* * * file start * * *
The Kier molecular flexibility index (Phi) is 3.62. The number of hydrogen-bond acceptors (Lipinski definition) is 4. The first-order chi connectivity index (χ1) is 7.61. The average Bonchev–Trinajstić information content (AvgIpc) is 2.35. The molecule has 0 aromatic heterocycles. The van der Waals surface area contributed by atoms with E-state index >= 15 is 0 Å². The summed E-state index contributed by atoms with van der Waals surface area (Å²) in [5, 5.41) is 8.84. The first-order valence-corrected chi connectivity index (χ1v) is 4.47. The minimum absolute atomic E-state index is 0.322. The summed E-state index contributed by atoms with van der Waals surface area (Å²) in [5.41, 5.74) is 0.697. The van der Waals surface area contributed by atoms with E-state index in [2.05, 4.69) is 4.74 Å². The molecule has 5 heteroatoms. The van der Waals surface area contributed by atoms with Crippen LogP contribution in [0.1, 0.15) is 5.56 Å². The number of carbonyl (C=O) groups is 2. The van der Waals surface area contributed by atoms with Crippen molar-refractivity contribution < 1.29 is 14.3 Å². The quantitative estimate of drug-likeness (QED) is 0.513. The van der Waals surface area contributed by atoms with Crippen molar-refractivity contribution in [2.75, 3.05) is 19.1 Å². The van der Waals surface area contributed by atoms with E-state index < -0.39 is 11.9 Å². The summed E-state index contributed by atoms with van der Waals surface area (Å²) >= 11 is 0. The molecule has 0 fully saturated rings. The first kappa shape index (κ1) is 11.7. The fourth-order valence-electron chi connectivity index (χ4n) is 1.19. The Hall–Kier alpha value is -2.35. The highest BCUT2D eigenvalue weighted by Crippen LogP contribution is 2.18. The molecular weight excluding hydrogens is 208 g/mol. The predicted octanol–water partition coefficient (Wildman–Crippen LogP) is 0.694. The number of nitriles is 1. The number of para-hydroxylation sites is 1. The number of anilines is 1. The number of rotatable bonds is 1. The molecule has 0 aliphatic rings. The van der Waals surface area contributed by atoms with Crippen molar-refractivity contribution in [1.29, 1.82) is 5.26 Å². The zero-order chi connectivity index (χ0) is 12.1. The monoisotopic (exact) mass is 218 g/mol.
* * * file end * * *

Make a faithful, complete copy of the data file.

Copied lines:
The Kier molecular flexibility index (Phi) is 3.62. The number of hydrogen-bond acceptors (Lipinski definition) is 4. The first-order chi connectivity index (χ1) is 7.61. The average Bonchev–Trinajstić information content (AvgIpc) is 2.35. The molecule has 0 aromatic heterocycles. The van der Waals surface area contributed by atoms with E-state index >= 15 is 0 Å². The summed E-state index contributed by atoms with van der Waals surface area (Å²) in [5, 5.41) is 8.84. The first-order valence-corrected chi connectivity index (χ1v) is 4.47. The minimum absolute atomic E-state index is 0.322. The summed E-state index contributed by atoms with van der Waals surface area (Å²) in [5.41, 5.74) is 0.697. The van der Waals surface area contributed by atoms with E-state index in [2.05, 4.69) is 4.74 Å². The molecule has 5 heteroatoms. The van der Waals surface area contributed by atoms with Crippen LogP contribution in [0.1, 0.15) is 5.56 Å². The number of carbonyl (C=O) groups is 2. The van der Waals surface area contributed by atoms with Crippen molar-refractivity contribution < 1.29 is 14.3 Å². The quantitative estimate of drug-likeness (QED) is 0.513. The van der Waals surface area contributed by atoms with Crippen molar-refractivity contribution in [2.75, 3.05) is 19.1 Å². The van der Waals surface area contributed by atoms with E-state index < -0.39 is 11.9 Å². The summed E-state index contributed by atoms with van der Waals surface area (Å²) >= 11 is 0. The molecule has 0 fully saturated rings. The first kappa shape index (κ1) is 11.7. The fourth-order valence-electron chi connectivity index (χ4n) is 1.19. The Hall–Kier alpha value is -2.35. The highest BCUT2D eigenvalue weighted by Crippen LogP contribution is 2.18. The molecular weight excluding hydrogens is 208 g/mol. The predicted octanol–water partition coefficient (Wildman–Crippen LogP) is 0.694. The number of nitriles is 1. The number of para-hydroxylation sites is 1. The number of anilines is 1. The number of rotatable bonds is 1. The molecule has 0 aliphatic rings. The van der Waals surface area contributed by atoms with Crippen molar-refractivity contribution in [1.29, 1.82) is 5.26 Å². The zero-order chi connectivity index (χ0) is 12.1. The monoisotopic (exact) mass is 218 g/mol.